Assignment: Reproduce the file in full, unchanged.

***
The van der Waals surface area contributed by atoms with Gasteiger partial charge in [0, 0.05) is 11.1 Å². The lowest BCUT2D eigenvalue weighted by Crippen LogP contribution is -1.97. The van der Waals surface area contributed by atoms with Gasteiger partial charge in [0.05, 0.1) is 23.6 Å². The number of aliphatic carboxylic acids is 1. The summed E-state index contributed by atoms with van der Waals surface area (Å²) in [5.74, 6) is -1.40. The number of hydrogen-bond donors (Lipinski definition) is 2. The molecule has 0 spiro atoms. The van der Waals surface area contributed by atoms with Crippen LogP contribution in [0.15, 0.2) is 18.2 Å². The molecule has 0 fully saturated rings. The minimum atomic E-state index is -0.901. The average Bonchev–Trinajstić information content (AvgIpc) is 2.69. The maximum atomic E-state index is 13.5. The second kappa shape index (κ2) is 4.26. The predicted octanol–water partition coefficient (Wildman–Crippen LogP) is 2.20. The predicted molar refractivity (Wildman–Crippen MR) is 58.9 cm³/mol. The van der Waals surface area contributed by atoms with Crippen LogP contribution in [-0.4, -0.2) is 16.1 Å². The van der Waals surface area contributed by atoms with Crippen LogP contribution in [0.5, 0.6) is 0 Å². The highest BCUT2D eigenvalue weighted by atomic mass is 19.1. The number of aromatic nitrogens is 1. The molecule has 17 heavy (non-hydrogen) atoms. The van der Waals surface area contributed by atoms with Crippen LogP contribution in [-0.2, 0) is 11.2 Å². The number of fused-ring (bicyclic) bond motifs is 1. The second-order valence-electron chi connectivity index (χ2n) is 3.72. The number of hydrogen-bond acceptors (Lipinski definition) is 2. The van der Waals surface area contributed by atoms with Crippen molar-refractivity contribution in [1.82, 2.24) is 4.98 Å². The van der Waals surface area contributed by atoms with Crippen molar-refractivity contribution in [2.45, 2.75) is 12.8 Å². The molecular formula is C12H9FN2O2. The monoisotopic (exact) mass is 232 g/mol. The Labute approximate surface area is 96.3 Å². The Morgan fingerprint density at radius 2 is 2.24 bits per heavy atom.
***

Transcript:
The van der Waals surface area contributed by atoms with Gasteiger partial charge in [0, 0.05) is 11.1 Å². The lowest BCUT2D eigenvalue weighted by Crippen LogP contribution is -1.97. The van der Waals surface area contributed by atoms with Gasteiger partial charge in [0.05, 0.1) is 23.6 Å². The number of aliphatic carboxylic acids is 1. The summed E-state index contributed by atoms with van der Waals surface area (Å²) in [5.74, 6) is -1.40. The number of hydrogen-bond donors (Lipinski definition) is 2. The molecule has 0 spiro atoms. The van der Waals surface area contributed by atoms with Crippen LogP contribution in [0.15, 0.2) is 18.2 Å². The molecule has 0 fully saturated rings. The minimum atomic E-state index is -0.901. The average Bonchev–Trinajstić information content (AvgIpc) is 2.69. The maximum atomic E-state index is 13.5. The second kappa shape index (κ2) is 4.26. The predicted octanol–water partition coefficient (Wildman–Crippen LogP) is 2.20. The predicted molar refractivity (Wildman–Crippen MR) is 58.9 cm³/mol. The van der Waals surface area contributed by atoms with Crippen LogP contribution in [-0.4, -0.2) is 16.1 Å². The van der Waals surface area contributed by atoms with Crippen LogP contribution in [0.5, 0.6) is 0 Å². The highest BCUT2D eigenvalue weighted by atomic mass is 19.1. The number of aromatic nitrogens is 1. The molecule has 17 heavy (non-hydrogen) atoms. The van der Waals surface area contributed by atoms with Crippen LogP contribution in [-0.2, 0) is 11.2 Å². The number of fused-ring (bicyclic) bond motifs is 1. The second-order valence-electron chi connectivity index (χ2n) is 3.72. The number of hydrogen-bond acceptors (Lipinski definition) is 2. The van der Waals surface area contributed by atoms with Crippen molar-refractivity contribution in [1.82, 2.24) is 4.98 Å². The van der Waals surface area contributed by atoms with Crippen molar-refractivity contribution in [2.45, 2.75) is 12.8 Å². The molecular formula is C12H9FN2O2. The monoisotopic (exact) mass is 232 g/mol. The Labute approximate surface area is 96.3 Å². The Morgan fingerprint density at radius 2 is 2.24 bits per heavy atom.